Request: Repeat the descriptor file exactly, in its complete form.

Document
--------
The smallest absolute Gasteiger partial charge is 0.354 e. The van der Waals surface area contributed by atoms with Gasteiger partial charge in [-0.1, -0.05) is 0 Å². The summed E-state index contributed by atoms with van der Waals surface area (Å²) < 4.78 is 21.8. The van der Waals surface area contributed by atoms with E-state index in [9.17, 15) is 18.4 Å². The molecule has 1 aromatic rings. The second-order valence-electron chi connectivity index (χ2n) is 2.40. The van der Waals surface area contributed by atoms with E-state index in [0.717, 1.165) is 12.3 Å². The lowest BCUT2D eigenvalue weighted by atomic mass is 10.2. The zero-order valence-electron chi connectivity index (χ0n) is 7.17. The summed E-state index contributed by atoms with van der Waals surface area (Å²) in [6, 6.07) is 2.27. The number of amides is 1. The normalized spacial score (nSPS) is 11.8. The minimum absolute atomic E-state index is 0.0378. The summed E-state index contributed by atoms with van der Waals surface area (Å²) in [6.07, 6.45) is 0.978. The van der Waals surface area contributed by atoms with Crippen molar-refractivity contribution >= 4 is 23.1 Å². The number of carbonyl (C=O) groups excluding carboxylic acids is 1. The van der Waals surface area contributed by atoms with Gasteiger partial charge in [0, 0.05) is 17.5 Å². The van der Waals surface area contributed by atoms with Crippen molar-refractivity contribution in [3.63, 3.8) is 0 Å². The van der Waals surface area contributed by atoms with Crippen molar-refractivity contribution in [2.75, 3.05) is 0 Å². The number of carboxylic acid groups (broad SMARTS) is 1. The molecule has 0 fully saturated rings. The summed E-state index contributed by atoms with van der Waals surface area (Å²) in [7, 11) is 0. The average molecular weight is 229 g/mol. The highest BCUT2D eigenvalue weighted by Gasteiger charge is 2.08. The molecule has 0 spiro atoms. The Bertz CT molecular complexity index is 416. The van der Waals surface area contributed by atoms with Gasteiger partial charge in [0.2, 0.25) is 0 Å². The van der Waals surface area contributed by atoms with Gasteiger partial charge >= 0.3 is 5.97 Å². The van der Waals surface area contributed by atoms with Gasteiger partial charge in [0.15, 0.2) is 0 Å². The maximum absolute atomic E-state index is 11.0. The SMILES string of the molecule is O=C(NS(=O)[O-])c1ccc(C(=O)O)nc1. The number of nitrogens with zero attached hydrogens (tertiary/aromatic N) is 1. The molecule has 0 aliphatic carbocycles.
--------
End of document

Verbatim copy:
The smallest absolute Gasteiger partial charge is 0.354 e. The van der Waals surface area contributed by atoms with Gasteiger partial charge in [-0.1, -0.05) is 0 Å². The summed E-state index contributed by atoms with van der Waals surface area (Å²) < 4.78 is 21.8. The van der Waals surface area contributed by atoms with E-state index in [9.17, 15) is 18.4 Å². The molecule has 1 aromatic rings. The second-order valence-electron chi connectivity index (χ2n) is 2.40. The van der Waals surface area contributed by atoms with E-state index in [0.717, 1.165) is 12.3 Å². The lowest BCUT2D eigenvalue weighted by atomic mass is 10.2. The zero-order valence-electron chi connectivity index (χ0n) is 7.17. The summed E-state index contributed by atoms with van der Waals surface area (Å²) in [6, 6.07) is 2.27. The number of amides is 1. The normalized spacial score (nSPS) is 11.8. The minimum absolute atomic E-state index is 0.0378. The summed E-state index contributed by atoms with van der Waals surface area (Å²) in [6.07, 6.45) is 0.978. The van der Waals surface area contributed by atoms with Crippen molar-refractivity contribution >= 4 is 23.1 Å². The number of carbonyl (C=O) groups excluding carboxylic acids is 1. The van der Waals surface area contributed by atoms with Gasteiger partial charge in [0, 0.05) is 17.5 Å². The van der Waals surface area contributed by atoms with Crippen molar-refractivity contribution in [3.63, 3.8) is 0 Å². The van der Waals surface area contributed by atoms with Crippen molar-refractivity contribution in [2.75, 3.05) is 0 Å². The number of carboxylic acid groups (broad SMARTS) is 1. The molecule has 0 fully saturated rings. The summed E-state index contributed by atoms with van der Waals surface area (Å²) in [7, 11) is 0. The average molecular weight is 229 g/mol. The highest BCUT2D eigenvalue weighted by Gasteiger charge is 2.08. The molecule has 0 spiro atoms. The Bertz CT molecular complexity index is 416. The van der Waals surface area contributed by atoms with Gasteiger partial charge in [0.2, 0.25) is 0 Å². The van der Waals surface area contributed by atoms with Gasteiger partial charge >= 0.3 is 5.97 Å². The van der Waals surface area contributed by atoms with Gasteiger partial charge in [0.15, 0.2) is 0 Å². The maximum absolute atomic E-state index is 11.0. The SMILES string of the molecule is O=C(NS(=O)[O-])c1ccc(C(=O)O)nc1. The number of nitrogens with zero attached hydrogens (tertiary/aromatic N) is 1. The molecule has 0 aliphatic carbocycles.